Bees and Wasps

The next category is pretty big, being bees and wasps. Everyone knows to leave a honey bee alone and that they are helpful. But with the huge arrangement of menacing looking bee cousins, it can be hard to tell who is friend and foe. Yellow jackets, sometimes mistakenly called meat bees, hold a special place of fear in my heart. Step on a nest once, and you will understand why yellow jackets are best loved at arm’s length. While yellow jackets are important parts of the web of life, and do consume staggering numbers of pest insects, they are not very safe for children or pets or really anyone with skin. Yellow jackets are not suitable garden companions. If you find a yellow jacket nest, and it is far enough away to not concern you, consider marking it with a brightly colored flag to be sure nobody steps on it.

The fear inspired by the yellow jacket leaves many people gun-shy about anything remotely wasp like. Polistine paper wasps, however, are known to be very docile and only attack if directly threatened. Paper wasps build much smaller, grey, papery nest usually in a place they feel protected. For an insect, they are highly intelligent, and have even been shown to recognize faces. These wasps are often omnivores, feeding both on pest insects and on nectar, making them an often overlooked native pollinator.

If the Polistine paper wasp has set up her nest too close for comfort, you may be able to move it. Though rarely successful, if the nest is located attached to a branch or other moveable structure, you can try moving the branch a few feet away each day until you feel more comfortable. If the nest is attached to a structure that cannot be moved, and the nest has to be broken off, feel free to try to relocate it, but know it will most likely be abandoned.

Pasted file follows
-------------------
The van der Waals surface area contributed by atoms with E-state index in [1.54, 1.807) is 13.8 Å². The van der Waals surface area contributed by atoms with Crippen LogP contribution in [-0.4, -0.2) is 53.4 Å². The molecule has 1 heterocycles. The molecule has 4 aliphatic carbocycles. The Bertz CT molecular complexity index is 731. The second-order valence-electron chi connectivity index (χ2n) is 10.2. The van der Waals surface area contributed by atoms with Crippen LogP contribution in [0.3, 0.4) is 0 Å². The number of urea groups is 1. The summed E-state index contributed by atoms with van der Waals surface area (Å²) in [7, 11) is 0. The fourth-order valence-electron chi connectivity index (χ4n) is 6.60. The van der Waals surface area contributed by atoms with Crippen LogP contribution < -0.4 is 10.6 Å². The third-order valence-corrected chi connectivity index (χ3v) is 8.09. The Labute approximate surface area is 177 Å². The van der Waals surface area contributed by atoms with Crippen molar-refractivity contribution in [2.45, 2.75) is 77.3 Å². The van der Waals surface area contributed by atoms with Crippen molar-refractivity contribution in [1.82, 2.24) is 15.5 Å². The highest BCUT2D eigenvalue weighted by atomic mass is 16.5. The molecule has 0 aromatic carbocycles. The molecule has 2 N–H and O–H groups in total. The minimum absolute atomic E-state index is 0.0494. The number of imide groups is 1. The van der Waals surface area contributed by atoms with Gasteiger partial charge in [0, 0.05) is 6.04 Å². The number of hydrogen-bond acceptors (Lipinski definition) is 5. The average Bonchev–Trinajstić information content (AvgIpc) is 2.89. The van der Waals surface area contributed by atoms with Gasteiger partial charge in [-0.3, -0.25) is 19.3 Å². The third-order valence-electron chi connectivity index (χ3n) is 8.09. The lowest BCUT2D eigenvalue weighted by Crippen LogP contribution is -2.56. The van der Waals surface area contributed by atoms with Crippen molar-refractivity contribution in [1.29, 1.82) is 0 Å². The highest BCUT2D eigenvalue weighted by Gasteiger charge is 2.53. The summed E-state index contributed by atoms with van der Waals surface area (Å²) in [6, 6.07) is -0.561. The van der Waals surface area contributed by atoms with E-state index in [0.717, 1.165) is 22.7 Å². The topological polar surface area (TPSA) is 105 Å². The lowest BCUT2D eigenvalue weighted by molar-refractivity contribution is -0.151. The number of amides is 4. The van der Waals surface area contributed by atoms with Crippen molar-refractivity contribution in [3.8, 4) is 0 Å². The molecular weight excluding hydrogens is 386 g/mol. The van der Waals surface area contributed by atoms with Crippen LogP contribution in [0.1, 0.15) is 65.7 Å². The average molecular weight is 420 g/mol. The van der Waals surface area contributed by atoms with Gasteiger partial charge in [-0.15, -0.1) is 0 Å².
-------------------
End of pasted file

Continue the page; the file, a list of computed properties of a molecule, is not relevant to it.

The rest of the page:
Carpenter bees and Great Black wasps are the last guests on my list. Their large, shining black bodies make them intimidating to look at, but they are even more harmless than paper wasps. The two are often confused. Carpenter bees have an almost circular shape to them, looking like giant black bumble bees. Great black wasps look like super-sized black versions of yellow jackets. Carpenter bees live in small groups, and are good pollinators for open faced flowers. They are extremely docile and often only sting if held in the hand. In fact, males do not even have stingers!  Great black wasps live alone, and so are not at all aggressive about a nest. They are not so much about pollination, but are of the family of wasps that tirelessly hunt tomato horn worms, and other fleshy pest insects, like grasshoppers.

As always, no matter the creature you find visiting your garden, be sure to respect the animals and take action in a way that suites your conscience. You may find that what was once creepy and crawly to you is on your side, and cuts down on the amount of chemicals and work you have to put into your garden. If you are feeling curious, you can always rummage around your plants and take pictures of any mysteries wiggly thing you find, and try to look them up! You may learn something new!  Stay tuned!

Ruby is a first generation Californian who grew up in the heart of the Central San Joaquin Valley farming community. She’s been involved in agriculture for 40 years and learned to preserve food, traditional home arts, to hunt and fish, raise livestock and garden from her Ozark native mother.

This information has been made available by Ready Nutrition

Originally published December 12th, 2015